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Online Estate Planning Platforms Are Booming in the Coronavirus Era, But Here’s Why You Shouldn’t Use Them

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An ever-increasing number of Americans of all ages turned to estate planning as the coronavirus pandemic continues to ravage the country. As more and more Americans are looking to set up Wills and create trusts, online estate planning platforms have seen a surge in users.

However, experts and lawyers alike caution Americans against using these services because do-it-yourself Wills created with the help of such platforms may be deemed invalid if they do not meet all of the legal requirements of your state.  Moreover, these platforms may not accurately depict your wishes.

The Demand for Online Estate Planning is Booming

As the COVID-19 pandemic continues to spread rapidly across the nation, the demand for Wills have dramatically increased, and not just among senior citizens. Previously, Americans thought estate planning was only for:

  • The wealthy;
  • The elderly; and
  • Those with underlying or chronic medical conditions.

However, witnessing how the coronavirus pandemic can harm anyone at any age has made many Americans rethink their approach to estate planning. The demand for Wills, Trusts, and advance directives has skyrocketed due to the pandemic, with online estate planning platforms experiencing a surge in users, according to ABC News.

A CEO of a popular online estate planning platform told the publication that their website saw a 143% increase week-over-week in people creating Wills. The CEO also predicted an even larger uptick the subsequent week, which could be closer to 220% increase.

3 Reasons Why You Should Not Use Online Estate Planning Services

Creating a do-it-yourself Will online without an estate planning attorney carries serious risks and concerns.  According to CNBC, a large number of platforms offering to create “a legally-binding will” quickly and at an “affordable” price have popped up in recent years. While those platforms grow in popularity in the coronavirus era, experts and lawyers warn against using such services for three primary reasons:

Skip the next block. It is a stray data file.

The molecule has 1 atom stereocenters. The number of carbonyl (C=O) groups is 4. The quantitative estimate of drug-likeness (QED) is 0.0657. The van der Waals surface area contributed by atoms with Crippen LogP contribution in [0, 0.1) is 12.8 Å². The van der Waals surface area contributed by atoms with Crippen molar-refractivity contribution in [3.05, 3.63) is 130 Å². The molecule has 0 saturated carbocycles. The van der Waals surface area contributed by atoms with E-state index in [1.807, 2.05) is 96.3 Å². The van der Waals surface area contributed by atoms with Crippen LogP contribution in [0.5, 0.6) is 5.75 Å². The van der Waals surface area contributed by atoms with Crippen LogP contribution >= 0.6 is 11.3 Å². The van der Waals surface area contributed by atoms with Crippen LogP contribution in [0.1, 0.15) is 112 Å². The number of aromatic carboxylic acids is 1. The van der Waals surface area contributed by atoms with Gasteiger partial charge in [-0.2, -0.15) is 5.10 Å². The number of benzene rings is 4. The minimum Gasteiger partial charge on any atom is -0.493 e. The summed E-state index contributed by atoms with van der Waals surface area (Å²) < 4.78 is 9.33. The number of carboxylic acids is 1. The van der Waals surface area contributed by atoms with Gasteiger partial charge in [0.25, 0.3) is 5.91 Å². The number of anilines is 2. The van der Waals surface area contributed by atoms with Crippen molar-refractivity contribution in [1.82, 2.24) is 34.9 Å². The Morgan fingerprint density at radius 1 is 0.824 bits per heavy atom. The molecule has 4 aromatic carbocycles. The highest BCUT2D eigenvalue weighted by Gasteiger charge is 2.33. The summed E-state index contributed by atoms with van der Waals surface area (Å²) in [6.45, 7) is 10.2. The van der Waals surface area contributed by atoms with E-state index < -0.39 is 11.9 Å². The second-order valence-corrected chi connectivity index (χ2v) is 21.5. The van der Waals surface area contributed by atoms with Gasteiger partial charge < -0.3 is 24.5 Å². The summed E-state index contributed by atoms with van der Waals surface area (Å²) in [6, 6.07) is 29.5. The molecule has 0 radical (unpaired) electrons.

1. The documents may be deemed invalid by a court. Unfortunately, most of the estate planning documents generated by these platforms are drafted and executed without any oversight from a licensed attorney. Many states, like Florida, do not permit electronically signed Wills or Trusts yet.  Many such do-it-yourself wills contain execution errors, such as improper signatures, witnessing, and a lack of a self-proving affidavit.  Florida is a “strict” compliance state, which means harmless errors are not forgiven.
  2. You may not fully understand the estate planning document. When drafting a Will without a knowledgeable attorney, you may not fully understand the document you are signing.  You might think the document is leaving the property to your surviving children, but it could include an estranged child or grandchild with whom you have no contact or ever met.  A Will is a legal document like any other where legalese is difficult to avoid.  It is important that your attorney explains to you what you are signing and why the language is drafted as such.
  3. You don’t know how to outline your wishes. Without an experienced attorney, you will not be able to understand how to transfer your assets in accordance with your wishes, whether you would benefit from a revocable or irrevocable trust, and how to ensure asset protection. Only a knowledgeable lawyer will help you understand how to carry out your wishes after a thorough and complete review of your circumstances.

Contact our compassionate St. Petersburg estate planning lawyers at Legacy Protection Lawyers, LLP, to get the planning you need during the coronavirus pandemic. Call at 727-471-5868 to schedule a telephone or video consultation.

Resource:

cnbc.com/2020/03/25/coronavirus-pandemic-triggers-rush-by-americans-to-make-online-wills.html

https://www.legacyprotectionlawyers.com/covid-19-how-to-talk-to-your-parents-grandparents-about-estate-planning/

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